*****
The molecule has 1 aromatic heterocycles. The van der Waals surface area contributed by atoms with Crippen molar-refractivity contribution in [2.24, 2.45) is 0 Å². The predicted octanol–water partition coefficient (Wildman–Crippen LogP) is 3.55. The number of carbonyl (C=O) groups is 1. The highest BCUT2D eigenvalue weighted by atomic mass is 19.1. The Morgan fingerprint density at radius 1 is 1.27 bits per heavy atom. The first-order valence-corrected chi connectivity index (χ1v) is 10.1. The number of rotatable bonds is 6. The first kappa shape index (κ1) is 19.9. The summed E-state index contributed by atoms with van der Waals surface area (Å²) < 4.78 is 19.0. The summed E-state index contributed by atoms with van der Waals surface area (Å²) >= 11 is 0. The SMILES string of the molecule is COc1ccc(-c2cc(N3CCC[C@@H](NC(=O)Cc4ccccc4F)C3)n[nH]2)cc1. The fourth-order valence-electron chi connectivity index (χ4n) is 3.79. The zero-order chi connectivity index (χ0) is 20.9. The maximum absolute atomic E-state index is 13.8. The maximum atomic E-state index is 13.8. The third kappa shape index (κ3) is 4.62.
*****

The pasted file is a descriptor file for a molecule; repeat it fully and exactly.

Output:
The molecule has 1 aromatic heterocycles. The van der Waals surface area contributed by atoms with Crippen molar-refractivity contribution in [2.24, 2.45) is 0 Å². The predicted octanol–water partition coefficient (Wildman–Crippen LogP) is 3.55. The number of carbonyl (C=O) groups is 1. The highest BCUT2D eigenvalue weighted by atomic mass is 19.1. The Morgan fingerprint density at radius 1 is 1.27 bits per heavy atom. The first-order valence-corrected chi connectivity index (χ1v) is 10.1. The number of rotatable bonds is 6. The first kappa shape index (κ1) is 19.9. The summed E-state index contributed by atoms with van der Waals surface area (Å²) < 4.78 is 19.0. The summed E-state index contributed by atoms with van der Waals surface area (Å²) >= 11 is 0. The SMILES string of the molecule is COc1ccc(-c2cc(N3CCC[C@@H](NC(=O)Cc4ccccc4F)C3)n[nH]2)cc1. The fourth-order valence-electron chi connectivity index (χ4n) is 3.79. The zero-order chi connectivity index (χ0) is 20.9. The maximum absolute atomic E-state index is 13.8. The maximum atomic E-state index is 13.8. The third kappa shape index (κ3) is 4.62.